Calgary sits in a vast, often brown coloured plain in Southern Alberta.
The prairie here is far above sea level: Calgary’s elevation is 1050 metres (3445 feet) above sea level.
Calgary is Alberta’s largest city, larger than Edmonton, the province’s capital. Calgary has grown rapidly in recent years.
Calgary’s latitude – 51 degrees north – is similar to London, Paris, Seattle and Vancouver.
Its high latitude results in long days in summer and long nights in winter.
Calgary is semi-arid – hence the brown landscape.
Sitting on the prairies, the city enjoys plenty of sunshine with low rainfall.
The Rocky Mountains rise dramatically to the west.
Of all Canada’s provinces, Alberta’s character is most like the USA. Alberta has cowboy boots, rodeos, cow festivals (Calgary is sometimes called Cowtown) and American spellings. Its government is to the right of Canada’s other provinces. Alberta has a reputation for socially conservative attitudes.
Calgary has a lower violent crime rate than any other major city in Canada.
Business and Jobs
Alberta has the lion’s share of Canada’s oil industry. Its reserves – in the form of oil-sands – are estimated to be second only to Saudi Arabia’s. Calgary is one of Canada’s wealthiest cities.
Low taxes have brought many businesses to Calgary. Small businesses in Alberta pay just 14 percent tax, and there is no payroll tax.
Calgary’s recent spectacular growth rate has slowed as a result of the credit crunch and, in particular, uncertain oil prices.
Calgary’s unemployment rate moving into 2013 was 4.6 percent, lower than the Canadian average of 7.3 percent. The number has improved slightly from a year ago, when Calgary’s unemployment was 5.0 percent and has fallen significantly from 2010 when it reached 7.6 percent. Calgary’s unemployment rate was below 4 percent in 2007 and 2008.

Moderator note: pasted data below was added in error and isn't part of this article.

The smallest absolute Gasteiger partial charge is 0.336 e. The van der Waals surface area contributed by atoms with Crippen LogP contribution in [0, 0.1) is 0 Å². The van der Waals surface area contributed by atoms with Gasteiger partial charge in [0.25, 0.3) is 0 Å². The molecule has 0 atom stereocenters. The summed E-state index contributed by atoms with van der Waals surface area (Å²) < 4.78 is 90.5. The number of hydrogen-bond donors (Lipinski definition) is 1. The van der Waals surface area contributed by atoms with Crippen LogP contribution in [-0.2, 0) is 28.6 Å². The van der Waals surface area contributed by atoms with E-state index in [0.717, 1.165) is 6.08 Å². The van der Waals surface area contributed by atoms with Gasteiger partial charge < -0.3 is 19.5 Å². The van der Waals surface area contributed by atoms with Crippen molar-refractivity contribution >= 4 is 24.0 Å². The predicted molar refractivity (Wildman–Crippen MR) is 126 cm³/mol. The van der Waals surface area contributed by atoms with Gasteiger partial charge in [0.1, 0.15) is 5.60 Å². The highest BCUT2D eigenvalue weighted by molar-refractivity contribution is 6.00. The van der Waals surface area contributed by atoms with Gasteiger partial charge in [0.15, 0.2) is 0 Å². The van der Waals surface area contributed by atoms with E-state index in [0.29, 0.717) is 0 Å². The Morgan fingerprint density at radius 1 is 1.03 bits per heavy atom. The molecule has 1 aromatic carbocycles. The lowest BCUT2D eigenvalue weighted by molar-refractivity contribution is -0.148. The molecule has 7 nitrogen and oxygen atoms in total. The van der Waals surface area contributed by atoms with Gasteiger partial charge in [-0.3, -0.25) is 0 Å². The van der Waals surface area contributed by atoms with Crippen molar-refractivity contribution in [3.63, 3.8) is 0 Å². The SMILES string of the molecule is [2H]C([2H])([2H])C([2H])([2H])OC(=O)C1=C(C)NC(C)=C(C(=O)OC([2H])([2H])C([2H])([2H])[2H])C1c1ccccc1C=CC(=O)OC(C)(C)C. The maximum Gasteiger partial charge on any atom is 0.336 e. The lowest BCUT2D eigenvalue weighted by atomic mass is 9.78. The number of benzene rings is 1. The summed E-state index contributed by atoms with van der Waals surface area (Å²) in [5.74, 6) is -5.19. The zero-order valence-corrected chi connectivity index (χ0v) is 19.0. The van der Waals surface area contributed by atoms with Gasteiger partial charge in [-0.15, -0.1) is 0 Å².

Approximately 40,000 jobs have been created in Calgary since 2011. A strong energy sector and a growing population are expected to drive employment prospects in Calgary in 2013 and beyond.
The oil industry and its suppliers pay some of the highest salaries in Calgary.
The government, universities and schools aren’t quite as generous with their money but offer reasonable salaries and good conditions of employment.
Despite Calgary’s lower than average unemployment rate, getting well-paid work has proved difficult for many migrants when they first arrive in the city. Many of Calgary’s employers seem to look first for a local employee. If they can’t find a suitable local employee, employers will consider employing a migrant.
If you have specialist, in-demand skills in the oil and gas industry, you are less likely to have difficulties.
Getting low paid work is easier.
There is no general sales tax levied in Alberta, although shoppers need to pay a federal sales tax of 5 percent. Shoppers in other Canadian provinces have to add a combined sales tax to their purchases ranging from 10 percent in Saskatchewan to 15 percent in Nova Scotia and Prince Edward Island.
Alberta and Calgary’s public finances are very healthy, and the standard of healthcare compares favourably with other parts of Canada.
Although healthcare is good, Calgary’s breakneck growth means you may find it difficult to get a family doctor when you first arrive in Calgary – there is a shortage.
Calgary Health maintains a list of family doctors currently accepting new patients here (pdf document).
If you haven’t registered with a family doctor, but need the services of one, you can use a walk-in clinic free of charge, provided you have an AHCIP card (Alberta Health Care Insurance Plan card).
When you arrive in Alberta you need to wait three months before you are eligible for an AHCIP card. This applies whether you are relocating internationally or from another Canadian province. To cover you during this time, private health insurance should be considered.
Environment and Getting Around